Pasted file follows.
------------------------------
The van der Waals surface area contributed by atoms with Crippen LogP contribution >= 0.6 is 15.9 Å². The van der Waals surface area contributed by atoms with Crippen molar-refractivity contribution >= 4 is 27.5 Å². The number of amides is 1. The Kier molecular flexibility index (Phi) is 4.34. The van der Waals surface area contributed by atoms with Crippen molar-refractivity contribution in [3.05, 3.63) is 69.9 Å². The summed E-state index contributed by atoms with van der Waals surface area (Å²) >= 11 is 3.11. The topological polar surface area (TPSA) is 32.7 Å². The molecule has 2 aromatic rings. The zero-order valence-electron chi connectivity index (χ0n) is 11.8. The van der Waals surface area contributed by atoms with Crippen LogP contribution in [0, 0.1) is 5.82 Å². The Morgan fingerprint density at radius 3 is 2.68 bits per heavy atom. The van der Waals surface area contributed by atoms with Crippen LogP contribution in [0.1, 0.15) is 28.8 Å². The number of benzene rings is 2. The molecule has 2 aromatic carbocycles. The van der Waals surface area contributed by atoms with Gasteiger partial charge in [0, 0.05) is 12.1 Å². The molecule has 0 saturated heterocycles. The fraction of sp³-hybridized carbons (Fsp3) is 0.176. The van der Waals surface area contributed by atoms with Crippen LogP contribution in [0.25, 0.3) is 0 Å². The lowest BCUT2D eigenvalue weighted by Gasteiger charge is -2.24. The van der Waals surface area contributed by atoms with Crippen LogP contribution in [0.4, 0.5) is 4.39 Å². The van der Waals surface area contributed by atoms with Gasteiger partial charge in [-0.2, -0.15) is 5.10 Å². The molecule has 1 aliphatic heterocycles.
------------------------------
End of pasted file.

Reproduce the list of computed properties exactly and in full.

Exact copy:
The van der Waals surface area contributed by atoms with Crippen LogP contribution >= 0.6 is 15.9 Å². The van der Waals surface area contributed by atoms with Crippen molar-refractivity contribution >= 4 is 27.5 Å². The number of amides is 1. The Kier molecular flexibility index (Phi) is 4.34. The van der Waals surface area contributed by atoms with Crippen molar-refractivity contribution in [3.05, 3.63) is 69.9 Å². The summed E-state index contributed by atoms with van der Waals surface area (Å²) >= 11 is 3.11. The topological polar surface area (TPSA) is 32.7 Å². The molecule has 2 aromatic rings. The zero-order valence-electron chi connectivity index (χ0n) is 11.8. The van der Waals surface area contributed by atoms with Crippen LogP contribution in [0, 0.1) is 5.82 Å². The Morgan fingerprint density at radius 3 is 2.68 bits per heavy atom. The van der Waals surface area contributed by atoms with Crippen LogP contribution in [0.1, 0.15) is 28.8 Å². The number of benzene rings is 2. The molecule has 2 aromatic carbocycles. The van der Waals surface area contributed by atoms with Gasteiger partial charge in [0, 0.05) is 12.1 Å². The molecule has 0 saturated heterocycles. The fraction of sp³-hybridized carbons (Fsp3) is 0.176. The van der Waals surface area contributed by atoms with Crippen LogP contribution in [0.25, 0.3) is 0 Å². The lowest BCUT2D eigenvalue weighted by Gasteiger charge is -2.24. The van der Waals surface area contributed by atoms with Crippen LogP contribution in [0.4, 0.5) is 4.39 Å². The van der Waals surface area contributed by atoms with Gasteiger partial charge in [-0.2, -0.15) is 5.10 Å². The molecule has 1 aliphatic heterocycles.